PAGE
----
talking trash

The Why Files scouted around for some smart new ways to recycle paper and other wood materials:

Getting loaded
White printing and writing paper is actually a blend of wood fibers and a cheaper filler that makes it smoother and brighter. Unfortunately, too much filler weakens the paper by interfering with the bonds between paper fibers. Now, U.S. Forest Products Laboratory (FPL) scientists have found a way to cram filler inside the paper fibers, so more filler can be added to recycled pulp.

    shredded paper feed paper

Scrap paper is fed into an experimental pulp-maker.

That could increase the value of mixed office waste, a growing category of recovered paper, by brightening the paper and concealing residual ink, according to John Klungness, an FPL chemical engineer.

The filler in question is calcium carbonate, which is traditionally applied to paper fibers in a slurry. The FPL researchers add calcium hydroxide to the pulp. When they pump in carbon dioxide, a chemical reaction forms calcium carbonate particles inside the paper fibers. In this location, the filler harms the bonding less than conventional loading techniques, so more filler can be used.

The calcium carbonate crystals visible inside and outside these hollow paper fibers improve paper brightness and make it easier to recycle.

Photos courtesy of U.S. Department of Agriculture, Forest Products Laboratory.

now put on your thinking caps!

  carbonate crystalsBut there are more advantages: The combined savings in energy and raw material should enable the process to return its capital costs in less than two years, Klungness says. And the resulting paper should be cleaner to recycle when its time comes. That's important since making pulp from recycled paper produces two to four times as much sludge as making pulp from pulpwood.

(Speaking of repeat recycling, Klungness says the paper industry's goal of recycling 50 percent of discarded paper by 2000 is "within reach," but that this could be the practical limit. The reason? Paper fibers lose strength with each recycling, and fail after seven cycles. As the overall recycling percentage rises, so does the proportion of fibers that have been recycled seven times. Corrugated cardboard can be recovered at higher rates because the recycling technique is less injurious to the fibers.)

Enzymes zap ink from recycled paper
To manufacture pulp from recycled paper, you've got to get rid of the ink and toner on the old paper. Existing processes do that job with high temperatures, plenty of mixing energy, and caustic chemicals. But the FPL has developed a way to use enzymes (naturally produced chemicals that trigger specific chemical reactions) to do the same job without fuss or muss.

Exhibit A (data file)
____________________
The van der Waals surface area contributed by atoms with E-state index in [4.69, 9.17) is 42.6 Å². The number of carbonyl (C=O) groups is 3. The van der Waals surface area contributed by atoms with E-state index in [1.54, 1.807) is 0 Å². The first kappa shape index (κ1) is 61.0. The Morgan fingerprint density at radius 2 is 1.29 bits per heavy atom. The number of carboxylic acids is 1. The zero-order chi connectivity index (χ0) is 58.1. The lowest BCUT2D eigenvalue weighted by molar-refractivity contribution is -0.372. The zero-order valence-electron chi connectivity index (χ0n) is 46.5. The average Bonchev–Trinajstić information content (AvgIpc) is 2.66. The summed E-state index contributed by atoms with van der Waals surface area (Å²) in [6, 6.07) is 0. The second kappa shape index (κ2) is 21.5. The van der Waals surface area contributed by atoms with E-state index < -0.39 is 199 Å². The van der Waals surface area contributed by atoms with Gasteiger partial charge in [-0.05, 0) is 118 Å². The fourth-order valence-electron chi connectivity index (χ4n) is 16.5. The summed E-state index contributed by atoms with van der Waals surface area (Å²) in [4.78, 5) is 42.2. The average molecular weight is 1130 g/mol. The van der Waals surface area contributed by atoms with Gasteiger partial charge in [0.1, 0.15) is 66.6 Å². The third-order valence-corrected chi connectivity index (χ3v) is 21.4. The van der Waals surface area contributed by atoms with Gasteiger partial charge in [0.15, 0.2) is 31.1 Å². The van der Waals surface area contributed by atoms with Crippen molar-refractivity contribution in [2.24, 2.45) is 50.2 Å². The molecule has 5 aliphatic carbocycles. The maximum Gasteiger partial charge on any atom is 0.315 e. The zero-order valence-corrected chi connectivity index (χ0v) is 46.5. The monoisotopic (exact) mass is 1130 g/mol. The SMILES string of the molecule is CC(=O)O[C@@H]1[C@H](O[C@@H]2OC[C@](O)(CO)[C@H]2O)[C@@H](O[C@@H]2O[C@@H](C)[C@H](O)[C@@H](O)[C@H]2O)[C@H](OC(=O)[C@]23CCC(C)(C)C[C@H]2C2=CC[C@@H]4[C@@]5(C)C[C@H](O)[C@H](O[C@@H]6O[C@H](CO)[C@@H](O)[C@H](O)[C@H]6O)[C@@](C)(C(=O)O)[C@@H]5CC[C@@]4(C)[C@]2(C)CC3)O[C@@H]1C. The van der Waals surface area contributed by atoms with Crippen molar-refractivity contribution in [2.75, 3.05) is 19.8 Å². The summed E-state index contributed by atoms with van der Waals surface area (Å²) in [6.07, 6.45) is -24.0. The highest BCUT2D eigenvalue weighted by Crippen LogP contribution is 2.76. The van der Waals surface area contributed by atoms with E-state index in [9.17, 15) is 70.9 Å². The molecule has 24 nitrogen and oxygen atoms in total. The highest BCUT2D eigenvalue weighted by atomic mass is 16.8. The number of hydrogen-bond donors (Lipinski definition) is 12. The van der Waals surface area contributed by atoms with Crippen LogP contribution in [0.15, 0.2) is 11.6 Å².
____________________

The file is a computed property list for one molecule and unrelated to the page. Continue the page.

After four years of development the technology is being used in extended industrial trials, ands is "on the verge of acceptance," says Klungness. Its advantages include lower cost and less sludge to dispose of. There's also a possibility the enzyme could be combined with the new filler technique we just saw.

From railroad trestle to backyard furniture
When the Southern Pacific railroad built a short-cut through the Great Salt Lake in 1901, it did the obvious thing: the railroad selected cheap, knot-free redwood for the ties and planking. The 12-mile trestle was finally replaced in 1959, and torn down in 1993. That act of demolition produced a treasure-trove of clear redwood -- 207,000 board feet.

If you could find that wood on the market, it would cost a fortune. And although you can't find it on the market, you can buy the wood in tables, chairs and other garden furniture -- from the Trestlewood Furniture Company. Trestlewood plans to expand into other recycled wood items when its supply of redwood is exhausted.

Rebirth act for ceiling tiles
While we're plumbing this wood-fiber recycling theme, think about those cellulose ceiling tiles (if you're in an office, just look up). These ubiquitous tiles eventually fade, but since painting them reduces their ability to deaden noise, old tiles typically make a major migration to dumpster-ville.

Faced with the prospect of trashing almost 4 acres of ceiling tiles in a building project, a determined Seattle construction company convinced Armstrong Ceiling Tile Company to recycle the old tiles into new tiles. The project worked. Armstrong will now recycle old tile for any project on which new Armstrong tiles are used. (See "C&D Management..." in the bibliography)

Want to cycle through our use-it-again bibliography?


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